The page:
The world economy is on two different tracks.
On one track, the developed world is experiencing economic contraction and stagnant growth. Countries throughout Europe have stumbled into recession due to austerity measures. Japan persists on its decade-long path of lackluster growth. And the U.S. economy, while rebounding, continues to underperform its potential, recording growth of only 2.2% in the first quarter of 2012.
On the other track, the developing world is recording robust economic growth. Spurred by the twin tailwinds of easy external financing and a dramatic uptick in commodity prices, output from Latin America grew 6.5% in 2010 and 4.5% last year. And the emerging markets in Asia continue their dramatic upward ascent, led by China and India, which are expected to record growth rates this year of 8.2% and 6.9%, respectively.
The corporate poster child of this two-track system is Yum! Brands, the U.S.-based operator of Pizza Hut, Taco Bell, and KFC. In 2011, the company's same-store sales declined by 1% in the United States but grew by 19% in China. Over 70% of its operating profit is now generated abroad. And its shares have outperformed those of its principal competitor, McDonald's (which derives a full 40% of its revenue from Europe), by a staggering 28 percentage points over the last five years.
With this in mind, it should be no surprise that many of the world's smartest investors are choosing companies with less exposure to the developed world and more to emerging markets. Last week, I identified five Dow Jones Industrial Average
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Sources: All geographic sales figures other than DuPont's and Caterpillar's are from the respective companies' most recent annual reports. DuPont's and Caterpillar's are from the companies' most recent quarterly report. Market cap data is from Yahoo! Finance.
While none of these companies currently has the same level of exposure to China as Yum! Brands does, that's not necessarily a bad thing, because it means that there's enormous room to grow.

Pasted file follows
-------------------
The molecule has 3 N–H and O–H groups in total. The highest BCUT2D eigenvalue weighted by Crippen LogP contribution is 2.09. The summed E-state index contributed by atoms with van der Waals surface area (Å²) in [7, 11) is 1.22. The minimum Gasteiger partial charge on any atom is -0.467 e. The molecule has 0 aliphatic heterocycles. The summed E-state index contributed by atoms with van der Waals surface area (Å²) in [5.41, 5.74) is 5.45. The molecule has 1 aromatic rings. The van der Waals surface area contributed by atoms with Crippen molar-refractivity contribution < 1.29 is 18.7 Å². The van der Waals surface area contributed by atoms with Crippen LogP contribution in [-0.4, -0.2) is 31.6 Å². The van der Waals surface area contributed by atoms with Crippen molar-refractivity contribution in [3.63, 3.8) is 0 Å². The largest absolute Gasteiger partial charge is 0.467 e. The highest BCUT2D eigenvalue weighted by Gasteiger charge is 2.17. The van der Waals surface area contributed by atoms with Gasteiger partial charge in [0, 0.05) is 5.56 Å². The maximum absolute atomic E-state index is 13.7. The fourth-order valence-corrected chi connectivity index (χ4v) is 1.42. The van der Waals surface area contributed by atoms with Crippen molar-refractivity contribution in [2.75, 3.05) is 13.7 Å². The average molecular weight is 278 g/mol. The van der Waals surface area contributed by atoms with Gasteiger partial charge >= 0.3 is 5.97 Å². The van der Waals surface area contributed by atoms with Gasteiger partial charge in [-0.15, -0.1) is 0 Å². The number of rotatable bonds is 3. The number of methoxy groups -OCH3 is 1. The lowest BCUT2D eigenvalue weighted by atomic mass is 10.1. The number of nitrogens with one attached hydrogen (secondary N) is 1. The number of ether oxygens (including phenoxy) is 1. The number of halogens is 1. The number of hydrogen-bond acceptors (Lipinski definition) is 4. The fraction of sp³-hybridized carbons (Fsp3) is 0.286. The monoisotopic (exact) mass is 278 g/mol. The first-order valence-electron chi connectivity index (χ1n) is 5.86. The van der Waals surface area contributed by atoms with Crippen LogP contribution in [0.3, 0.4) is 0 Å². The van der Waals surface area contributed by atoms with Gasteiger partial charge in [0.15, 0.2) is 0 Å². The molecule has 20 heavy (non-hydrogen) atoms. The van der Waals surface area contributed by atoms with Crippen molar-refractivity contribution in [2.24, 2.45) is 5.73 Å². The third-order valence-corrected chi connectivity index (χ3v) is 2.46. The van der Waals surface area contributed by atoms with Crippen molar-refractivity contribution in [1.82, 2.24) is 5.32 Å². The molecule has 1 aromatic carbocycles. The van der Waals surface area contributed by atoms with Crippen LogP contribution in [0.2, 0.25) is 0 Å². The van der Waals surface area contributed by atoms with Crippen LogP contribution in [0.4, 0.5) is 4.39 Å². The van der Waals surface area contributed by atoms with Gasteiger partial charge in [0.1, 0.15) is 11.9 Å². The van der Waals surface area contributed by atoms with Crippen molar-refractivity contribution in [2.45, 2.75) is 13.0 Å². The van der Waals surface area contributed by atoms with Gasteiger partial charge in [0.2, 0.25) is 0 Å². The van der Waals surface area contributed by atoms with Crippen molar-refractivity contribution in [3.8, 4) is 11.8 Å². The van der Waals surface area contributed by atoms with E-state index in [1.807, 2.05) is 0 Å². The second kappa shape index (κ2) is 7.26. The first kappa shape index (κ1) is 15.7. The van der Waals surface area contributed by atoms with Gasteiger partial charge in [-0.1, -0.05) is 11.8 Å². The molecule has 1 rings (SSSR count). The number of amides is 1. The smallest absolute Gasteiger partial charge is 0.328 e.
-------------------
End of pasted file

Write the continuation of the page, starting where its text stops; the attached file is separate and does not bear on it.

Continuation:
Take Boeing's expectations for the region as an example: "During the next 20 years, approximately half of the world's air traffic growth will be driven by travel to, from, or within the Asia Pacific region." The company estimates that total air traffic for the region will grow 6.7% per year during the period. To modernize their fleets and meet this growing demand, "Asia Pacific airlines will need 11,450 new airplanes valued at $1.5 trillion." To give you a rough comparison, traffic demand in North America is expected to grow at an annual rate of only 2%, a majority of which is "related to traffic traveling to and from economically dynamic regions in Central and South America."
A rising tide lifts all boats
Conversations about Asia's -- and particularly China's -- economic ascent often end in lamentations about our economy here at home. As Boeing's estimates show, however, these two things are not mutually exclusive, and they may very well be complementary. It's for this reason that having a globally diversified portfolio -- and particularly one that's exposed to the explosive growth in Asia -- is a key to successful investing.
For a handful of stock ideas to get you started down this path, check out our free report about three American companies set to dominate the globe. To get your free copy while it's still available, click here now.